Beshear breaks campaign promises with budget cuts

What a difference two months can make.

In November 2007, Democratic gubernatorial candidate Steve Beshear vied for student support — and won the Kernel’s endorsement — by promising to fund UK’s Top 20 Business Plan.

But last week, Kentucky Gov. Steve Beshear cut state universities’ budgets by 3 percent for the rest of this fiscal year and warned them to prepare for reductions as high as 12 percent for next year, the Kernel reported today.

So while Beshear the candidate was promising a $19.8 million increase for UK in 2008-09, Beshear the governor is saying the university could face up to $40 million in cuts.

If Beshear follows through on these reductions in his budget proposal this month, students will be furious — and rightly so.

The problem is not that Beshear is calling for cuts; after all, the state can’t spend money it doesn’t have. But he and his campaign team should have crunched the budget numbers before making promises that couldn’t be kept.

Considering that Beshear consistently led former Gov. Ernie Fletcher by double digits in the polls, he could have afforded to run his campaign on telling the hard truths about the state budget and warning public agencies to tighten their belts. Instead, Beshear made ambitious policy proposals based on the new revenues that would come from legalized casino gambling.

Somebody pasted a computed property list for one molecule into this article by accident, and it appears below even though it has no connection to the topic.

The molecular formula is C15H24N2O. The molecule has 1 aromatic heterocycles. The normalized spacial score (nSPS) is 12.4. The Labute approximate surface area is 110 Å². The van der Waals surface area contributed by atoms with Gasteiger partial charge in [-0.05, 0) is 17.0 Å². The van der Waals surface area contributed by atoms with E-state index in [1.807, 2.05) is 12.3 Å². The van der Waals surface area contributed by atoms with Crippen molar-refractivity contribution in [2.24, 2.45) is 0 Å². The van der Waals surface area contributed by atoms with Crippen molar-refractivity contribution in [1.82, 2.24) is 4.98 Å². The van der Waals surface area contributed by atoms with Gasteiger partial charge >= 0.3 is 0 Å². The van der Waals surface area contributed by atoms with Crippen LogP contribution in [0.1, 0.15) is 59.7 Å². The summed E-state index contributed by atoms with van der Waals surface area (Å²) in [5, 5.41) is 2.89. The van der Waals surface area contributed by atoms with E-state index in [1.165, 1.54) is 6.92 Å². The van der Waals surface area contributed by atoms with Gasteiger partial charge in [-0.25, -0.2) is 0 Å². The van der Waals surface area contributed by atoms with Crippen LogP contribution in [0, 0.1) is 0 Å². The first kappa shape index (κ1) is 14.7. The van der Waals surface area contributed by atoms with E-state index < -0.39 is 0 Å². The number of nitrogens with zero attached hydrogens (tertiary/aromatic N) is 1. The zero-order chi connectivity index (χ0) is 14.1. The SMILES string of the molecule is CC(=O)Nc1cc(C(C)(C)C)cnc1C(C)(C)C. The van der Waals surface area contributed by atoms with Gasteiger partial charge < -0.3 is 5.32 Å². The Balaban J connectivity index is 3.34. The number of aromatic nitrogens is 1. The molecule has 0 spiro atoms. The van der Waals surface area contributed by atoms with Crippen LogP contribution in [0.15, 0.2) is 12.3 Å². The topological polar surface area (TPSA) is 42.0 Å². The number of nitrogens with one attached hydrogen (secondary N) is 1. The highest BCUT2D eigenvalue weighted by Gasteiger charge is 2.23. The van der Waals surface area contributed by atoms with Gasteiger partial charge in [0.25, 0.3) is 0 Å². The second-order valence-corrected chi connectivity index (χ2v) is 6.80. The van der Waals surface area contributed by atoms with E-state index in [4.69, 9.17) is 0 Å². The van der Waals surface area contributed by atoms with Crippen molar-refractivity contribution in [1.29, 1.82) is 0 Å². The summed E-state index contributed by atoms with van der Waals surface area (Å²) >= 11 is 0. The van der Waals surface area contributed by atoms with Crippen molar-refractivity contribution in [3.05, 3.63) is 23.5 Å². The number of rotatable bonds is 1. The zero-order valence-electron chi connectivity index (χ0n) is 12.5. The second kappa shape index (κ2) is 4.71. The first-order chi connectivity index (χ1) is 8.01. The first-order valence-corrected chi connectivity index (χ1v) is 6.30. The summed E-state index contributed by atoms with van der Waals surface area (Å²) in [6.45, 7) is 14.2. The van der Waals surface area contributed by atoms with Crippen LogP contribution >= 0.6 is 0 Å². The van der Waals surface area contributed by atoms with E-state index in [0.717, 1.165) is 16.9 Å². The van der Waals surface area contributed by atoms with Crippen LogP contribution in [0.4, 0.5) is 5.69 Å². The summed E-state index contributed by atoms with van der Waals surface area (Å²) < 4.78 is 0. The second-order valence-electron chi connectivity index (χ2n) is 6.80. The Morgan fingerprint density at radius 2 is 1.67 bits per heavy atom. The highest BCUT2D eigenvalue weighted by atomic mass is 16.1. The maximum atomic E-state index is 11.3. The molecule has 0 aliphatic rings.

The 3 percent reductions for this year were across-the-board cuts, meaning universities got the same percentage cut as every other state agency (except K-12 education). When Beshear releases his budget proposal this month, he should try a more thoughtful and nuanced strategy.

Higher education is an investment in Kentucky’s future: The state needs more college graduates to begin attracting high-tech industries that will modernize the economy. Cutting university budgets may make economic sense now, but it will appear awfully short-sighted in a couple of decades.

Obviously, higher education will have to share the burden of any significant statewide budget cut. However, another across-the-board cut would be irresponsible and, frankly, lazy.

Finally, as students possibly face a return to the days of double-digit tuition hikes — tuition went up 15 percent in 2004-05 after a $16.5 million cut by Fletcher — we cannot overemphasize the need for them to get involved in legislative politics.

If Beshear’s budget proposal is unfair to universities, the General Assembly has the opportunity to fix it: Recall that in 2006, the legislature restored the funding for UK’s Top 20 Business Plan for this school year after Fletcher left it out. But legislators need to know that students and their families are paying attention — and will be voting in the legislative elections this fall.

The disappointment of broken promises should not discourage students from fighting for lower costs in higher education.